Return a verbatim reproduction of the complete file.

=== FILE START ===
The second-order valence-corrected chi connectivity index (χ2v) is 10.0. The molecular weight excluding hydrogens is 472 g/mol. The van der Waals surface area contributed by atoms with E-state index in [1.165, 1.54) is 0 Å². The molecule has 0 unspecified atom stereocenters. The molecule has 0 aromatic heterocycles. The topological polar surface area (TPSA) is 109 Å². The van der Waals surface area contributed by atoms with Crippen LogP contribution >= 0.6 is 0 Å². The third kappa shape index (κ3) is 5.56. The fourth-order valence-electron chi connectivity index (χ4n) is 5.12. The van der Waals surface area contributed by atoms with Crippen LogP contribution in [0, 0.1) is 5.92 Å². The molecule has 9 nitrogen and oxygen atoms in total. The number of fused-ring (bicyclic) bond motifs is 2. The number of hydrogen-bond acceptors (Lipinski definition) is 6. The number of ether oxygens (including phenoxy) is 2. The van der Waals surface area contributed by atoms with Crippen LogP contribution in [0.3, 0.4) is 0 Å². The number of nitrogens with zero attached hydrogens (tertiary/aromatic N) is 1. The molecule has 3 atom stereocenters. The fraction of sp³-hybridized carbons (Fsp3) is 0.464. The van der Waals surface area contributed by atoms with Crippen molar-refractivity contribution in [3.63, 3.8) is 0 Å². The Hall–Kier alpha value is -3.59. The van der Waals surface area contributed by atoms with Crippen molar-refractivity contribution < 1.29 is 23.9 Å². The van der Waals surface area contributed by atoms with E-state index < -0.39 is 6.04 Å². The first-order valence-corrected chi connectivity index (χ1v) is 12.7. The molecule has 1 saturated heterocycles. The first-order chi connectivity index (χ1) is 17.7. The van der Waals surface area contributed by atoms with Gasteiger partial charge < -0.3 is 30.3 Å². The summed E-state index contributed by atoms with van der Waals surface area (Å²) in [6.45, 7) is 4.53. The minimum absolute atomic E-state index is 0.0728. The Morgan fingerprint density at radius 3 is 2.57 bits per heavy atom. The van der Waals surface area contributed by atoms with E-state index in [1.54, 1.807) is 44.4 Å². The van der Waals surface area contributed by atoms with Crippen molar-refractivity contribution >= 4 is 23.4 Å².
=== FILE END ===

The second-order valence-corrected chi connectivity index (χ2v) is 10.0. The molecular weight excluding hydrogens is 472 g/mol. The van der Waals surface area contributed by atoms with E-state index in [1.165, 1.54) is 0 Å². The molecule has 0 unspecified atom stereocenters. The molecule has 0 aromatic heterocycles. The topological polar surface area (TPSA) is 109 Å². The van der Waals surface area contributed by atoms with Crippen LogP contribution >= 0.6 is 0 Å². The third kappa shape index (κ3) is 5.56. The fourth-order valence-electron chi connectivity index (χ4n) is 5.12. The van der Waals surface area contributed by atoms with Crippen LogP contribution in [0, 0.1) is 5.92 Å². The molecule has 9 nitrogen and oxygen atoms in total. The number of fused-ring (bicyclic) bond motifs is 2. The number of hydrogen-bond acceptors (Lipinski definition) is 6. The number of ether oxygens (including phenoxy) is 2. The van der Waals surface area contributed by atoms with Crippen LogP contribution in [0.3, 0.4) is 0 Å². The number of nitrogens with zero attached hydrogens (tertiary/aromatic N) is 1. The molecule has 3 atom stereocenters. The fraction of sp³-hybridized carbons (Fsp3) is 0.464. The van der Waals surface area contributed by atoms with Crippen molar-refractivity contribution in [3.63, 3.8) is 0 Å². The Hall–Kier alpha value is -3.59. The van der Waals surface area contributed by atoms with Crippen molar-refractivity contribution < 1.29 is 23.9 Å². The van der Waals surface area contributed by atoms with E-state index < -0.39 is 6.04 Å². The first-order valence-corrected chi connectivity index (χ1v) is 12.7. The molecule has 1 saturated heterocycles. The first-order chi connectivity index (χ1) is 17.7. The van der Waals surface area contributed by atoms with Gasteiger partial charge < -0.3 is 30.3 Å². The summed E-state index contributed by atoms with van der Waals surface area (Å²) in [6.45, 7) is 4.53. The minimum absolute atomic E-state index is 0.0728. The Morgan fingerprint density at radius 3 is 2.57 bits per heavy atom. The van der Waals surface area contributed by atoms with E-state index in [1.54, 1.807) is 44.4 Å². The van der Waals surface area contributed by atoms with Crippen molar-refractivity contribution >= 4 is 23.4 Å².